A close friend once described fugitive radio (and when it was initially formulating as Baracca do Sound System) as my ‘teenage-boy-fantasy-sound-system project’, which I went along with until I recently encountered Nik Nowak’s Schizo Sonics at KINDL Berlin.
Indeed, I had initially proposed to build some kind of mobile sound system — ‘a bicycle-mounted radio shack’ — and it may still come to fruition for Pixelache Festival, however fugitive radio seems to drift towards dispersal and the ephemeral, rather than the monumental and antagonistic. I am no stranger to the discourse of sonic weaponry and Nowak’s oeuvre has piqued my interest in the past at CTM. So as someone with an interest in sound system culture, it’s curious that Nowak’s sound sculptures have emerged as a counterpoint to what I now find myself pursuing. Below is a quick comparison of concerns:
Swarm Vs Stack
quotidian technologies at hand / customised industrial technologies
relatively accessible, low barrier to entry / requires access to equipment, skills & some expertise
ephemeral / monumental
guerilla dispersal / centralised soundclash
technology of the (performing) body / the body as driver of the machine
This suggests to me we are dealing with a different politics of space and dialectics when it comes to soundclash. At KINDL Schizo Sonics concerns histories and strategies of Cold War loudspeaker propaganda across a divided Berlin, with contemporaneous post-war sound system cultures in Jamaica acting as ‘the angle between two walls’, to cite A War of Decibels (2021) above. (Interestingly Nowak and his crew point to Hedley Jones, a Jamaican born musician, audio engineer, inventor, writer and trade-unionist who trained as a radar engineer with the British Royal Airforce and served during World War II. When Jones returned to Jamaica he began building amplifiers that were responsive to a much wider frequency range than those readily available, which he later incorporated into sound systems. He is considered one of the most important pioneers of sounds system electronics.) While a soundclash may present a dialectical war of ideologies, I think fugitive radio is concerned with a different politics of space and subjectivation.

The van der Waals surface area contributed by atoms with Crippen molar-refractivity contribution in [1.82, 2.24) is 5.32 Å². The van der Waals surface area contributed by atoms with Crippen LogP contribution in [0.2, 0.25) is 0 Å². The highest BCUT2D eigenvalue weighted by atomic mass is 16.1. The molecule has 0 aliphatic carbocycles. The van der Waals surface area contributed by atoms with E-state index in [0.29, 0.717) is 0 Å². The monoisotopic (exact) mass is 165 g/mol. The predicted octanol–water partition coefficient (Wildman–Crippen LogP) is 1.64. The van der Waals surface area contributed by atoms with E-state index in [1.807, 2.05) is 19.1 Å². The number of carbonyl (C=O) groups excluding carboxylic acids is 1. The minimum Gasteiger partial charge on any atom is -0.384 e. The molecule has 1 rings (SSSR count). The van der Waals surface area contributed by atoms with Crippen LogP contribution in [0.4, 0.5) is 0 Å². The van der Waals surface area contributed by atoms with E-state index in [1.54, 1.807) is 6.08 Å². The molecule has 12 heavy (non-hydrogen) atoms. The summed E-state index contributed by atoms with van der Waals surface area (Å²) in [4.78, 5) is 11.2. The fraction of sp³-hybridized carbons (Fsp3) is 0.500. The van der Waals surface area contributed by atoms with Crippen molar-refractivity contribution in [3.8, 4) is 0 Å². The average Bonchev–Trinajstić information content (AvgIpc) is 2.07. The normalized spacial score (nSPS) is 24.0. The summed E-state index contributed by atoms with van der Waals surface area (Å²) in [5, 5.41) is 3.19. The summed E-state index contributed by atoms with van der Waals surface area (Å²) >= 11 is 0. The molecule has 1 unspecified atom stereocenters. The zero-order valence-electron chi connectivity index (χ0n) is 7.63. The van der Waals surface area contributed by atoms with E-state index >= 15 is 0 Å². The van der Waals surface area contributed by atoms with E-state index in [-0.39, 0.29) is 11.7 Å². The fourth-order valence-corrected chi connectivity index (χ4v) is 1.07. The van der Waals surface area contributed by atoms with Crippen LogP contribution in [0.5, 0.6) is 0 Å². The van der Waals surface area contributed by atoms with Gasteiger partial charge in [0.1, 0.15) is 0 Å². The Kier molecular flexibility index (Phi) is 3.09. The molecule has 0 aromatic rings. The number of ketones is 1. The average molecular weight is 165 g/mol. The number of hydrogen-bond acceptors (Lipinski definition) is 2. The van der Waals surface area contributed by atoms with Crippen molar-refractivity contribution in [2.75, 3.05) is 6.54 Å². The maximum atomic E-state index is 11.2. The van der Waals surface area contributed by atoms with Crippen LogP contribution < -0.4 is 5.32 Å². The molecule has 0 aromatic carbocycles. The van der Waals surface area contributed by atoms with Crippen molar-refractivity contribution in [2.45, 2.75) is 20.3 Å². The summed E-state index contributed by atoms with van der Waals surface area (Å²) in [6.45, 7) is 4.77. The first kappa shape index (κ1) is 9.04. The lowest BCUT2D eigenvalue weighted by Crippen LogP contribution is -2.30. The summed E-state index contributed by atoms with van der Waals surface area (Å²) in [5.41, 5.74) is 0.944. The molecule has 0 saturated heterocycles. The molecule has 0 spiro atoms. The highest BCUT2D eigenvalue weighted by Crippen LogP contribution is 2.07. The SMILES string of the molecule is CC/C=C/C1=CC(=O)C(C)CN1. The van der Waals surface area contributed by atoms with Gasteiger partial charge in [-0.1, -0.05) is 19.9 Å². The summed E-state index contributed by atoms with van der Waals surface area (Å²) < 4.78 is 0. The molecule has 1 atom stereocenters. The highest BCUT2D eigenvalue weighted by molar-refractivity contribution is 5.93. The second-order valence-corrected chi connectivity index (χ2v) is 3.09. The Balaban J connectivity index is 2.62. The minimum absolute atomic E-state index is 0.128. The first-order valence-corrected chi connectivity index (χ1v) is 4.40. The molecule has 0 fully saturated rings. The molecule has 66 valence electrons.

Considering dispersed and covert forms of audio performance that I hope to produce in the near future, I was reminded today of discussions during the Onassis AiR School of Infinite Rehearsals: Movement I about how our group might enact different or new relations in the matrices of power we were entangled in as arts workers. Here Federica Bueti alerted us to Tina Campt’s discussion of refusal from her book Listening to Images (2017): ‘creative practices of refusal—nimble and strategic practices that undermine the categories of the dominant.’
I am also reminded again of the Sound Swarm protest performances devised by Grey Filastine that have occurred at numerous UN COP climate conferences, and also of cacerolazo noise protests in which agitators bang on pots and pans.
I am thinking about the ubiquity of blue tooth speakers and how a kind of ‘sonic entity’ might emerge, as political performance and even resistance, from what is at hand and everyday. Another example is the way people use bowls as resonating chambers to amplify the speakers on their mobile phones. For Pixelache Festival I would like to explore these improvised technologies and corporeal gestures further, to develop what I’ve discussed elsewhere as a ‘Choreography of Disobedience’.